bill





    .
     
  11. Nicholas Renter

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    Jeff,

    Have you posted any reviews of your system. I was looking at the same B&K components to match with my (4) B&W Nautilus 805s (1) HTM-2 and (1) REL Strata III, but I couldn't find many people on the 'net to comment on this pairing. I went with Rotel amps/pre-amps instead.

    I still would like to hear more about your system.

    Nicholas Renter
     
  12. Jeff Courcelle

    Jeff Courcelle Auditioning

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    Thanks for all the help. I am going to do some more research based on your input.
    The noise I am getting out of the fronts is best described as a "buzz" and tends to be loudest out of the tweeters. Whether this is because of the frequency the noise falls into or because the B&W tweeters are so well pronounced, I'm not sure.
    I have not posted any reviews of my system to date. I am a renter and the area my theater currently resides in is less than optimal for my componenets, and thus does not accuratly reflect the potential of the system (hard wood floors, giant non-enclosed space, odd angles). I think I will hold judgement until I can get the theater into a better location. [​IMG]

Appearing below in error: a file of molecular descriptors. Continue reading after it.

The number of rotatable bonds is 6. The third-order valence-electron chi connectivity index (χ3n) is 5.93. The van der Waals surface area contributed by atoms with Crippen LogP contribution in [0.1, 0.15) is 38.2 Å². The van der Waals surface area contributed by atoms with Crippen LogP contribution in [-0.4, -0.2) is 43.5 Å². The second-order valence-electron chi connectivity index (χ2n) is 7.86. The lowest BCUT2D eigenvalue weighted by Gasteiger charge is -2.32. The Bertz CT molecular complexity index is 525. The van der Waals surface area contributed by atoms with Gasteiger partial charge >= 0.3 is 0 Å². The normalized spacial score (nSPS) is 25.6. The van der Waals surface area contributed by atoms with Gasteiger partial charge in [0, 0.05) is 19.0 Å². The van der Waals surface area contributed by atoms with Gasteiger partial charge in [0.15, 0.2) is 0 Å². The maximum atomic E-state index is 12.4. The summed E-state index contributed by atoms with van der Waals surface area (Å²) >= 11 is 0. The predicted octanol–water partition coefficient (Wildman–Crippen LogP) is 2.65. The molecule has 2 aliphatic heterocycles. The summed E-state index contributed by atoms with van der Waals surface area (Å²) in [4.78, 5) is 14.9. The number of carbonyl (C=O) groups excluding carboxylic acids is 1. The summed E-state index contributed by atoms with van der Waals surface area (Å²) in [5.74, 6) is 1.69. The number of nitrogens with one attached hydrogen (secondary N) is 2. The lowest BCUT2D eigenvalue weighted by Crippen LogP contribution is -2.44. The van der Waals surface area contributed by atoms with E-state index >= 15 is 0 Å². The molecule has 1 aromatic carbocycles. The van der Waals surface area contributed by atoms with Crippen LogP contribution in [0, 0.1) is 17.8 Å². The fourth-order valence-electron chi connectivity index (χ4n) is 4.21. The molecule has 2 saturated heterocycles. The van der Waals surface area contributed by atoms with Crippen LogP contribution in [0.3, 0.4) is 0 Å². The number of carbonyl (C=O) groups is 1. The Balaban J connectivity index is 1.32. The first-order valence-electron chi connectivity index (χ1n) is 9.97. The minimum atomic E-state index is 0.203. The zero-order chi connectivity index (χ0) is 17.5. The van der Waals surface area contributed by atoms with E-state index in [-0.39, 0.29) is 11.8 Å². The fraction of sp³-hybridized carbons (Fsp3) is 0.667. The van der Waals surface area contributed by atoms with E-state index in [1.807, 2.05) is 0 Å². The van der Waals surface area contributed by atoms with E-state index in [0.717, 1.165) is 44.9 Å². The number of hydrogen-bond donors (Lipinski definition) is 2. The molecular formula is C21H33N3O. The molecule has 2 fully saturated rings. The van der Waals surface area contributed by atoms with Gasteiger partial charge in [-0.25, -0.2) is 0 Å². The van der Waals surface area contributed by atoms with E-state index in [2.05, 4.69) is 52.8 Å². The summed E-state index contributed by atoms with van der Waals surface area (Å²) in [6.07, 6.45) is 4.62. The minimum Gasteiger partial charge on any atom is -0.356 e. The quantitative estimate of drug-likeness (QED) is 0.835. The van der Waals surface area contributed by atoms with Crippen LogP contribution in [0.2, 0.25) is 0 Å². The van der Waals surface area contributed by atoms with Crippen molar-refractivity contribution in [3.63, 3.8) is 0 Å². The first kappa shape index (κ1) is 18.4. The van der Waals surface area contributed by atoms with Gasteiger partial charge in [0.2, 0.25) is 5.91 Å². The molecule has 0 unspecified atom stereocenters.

13. Chu Gai

    Chu Gai Lead Actor

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    Judging by the 'buzz' that you're hearing it seems that some detective work on your part is needed to get a better handle on just why that is happening. Allow me to digress a bit. You rent and I don't know what your short/long term situation there is. I'm going to assume that the reasons for your buzz have nothing to do with the cable and that you've effectively ruled that out.
    Such buzz 'could' be ground loops but also you should consider the possibility of EMI hash being thrown to the lines from things like fluorescent lights (ballasts), cheap dimmer switches (got any of those in your house), and so forth. As a renter, things can be tough. I might start by listening to whether this sound is still present or diminished late at night (3 am?) when everyone is probably asleep and things are off.
    As something that you may want to try, take a look at the Belkin Isolators. You can get them at places like Office Depot, Staples (call first) and returns are never an issue. These use an isolation transformer between pairs of outlets and can also be effective in reducing noise. I'd guess they run about $65 or less and may provide an inexpensive patch to your problems. The Belkins also provide some surge protection and meet UL 1449, 330 volt guidlines. Maybe this will point you in a good direction [​IMG]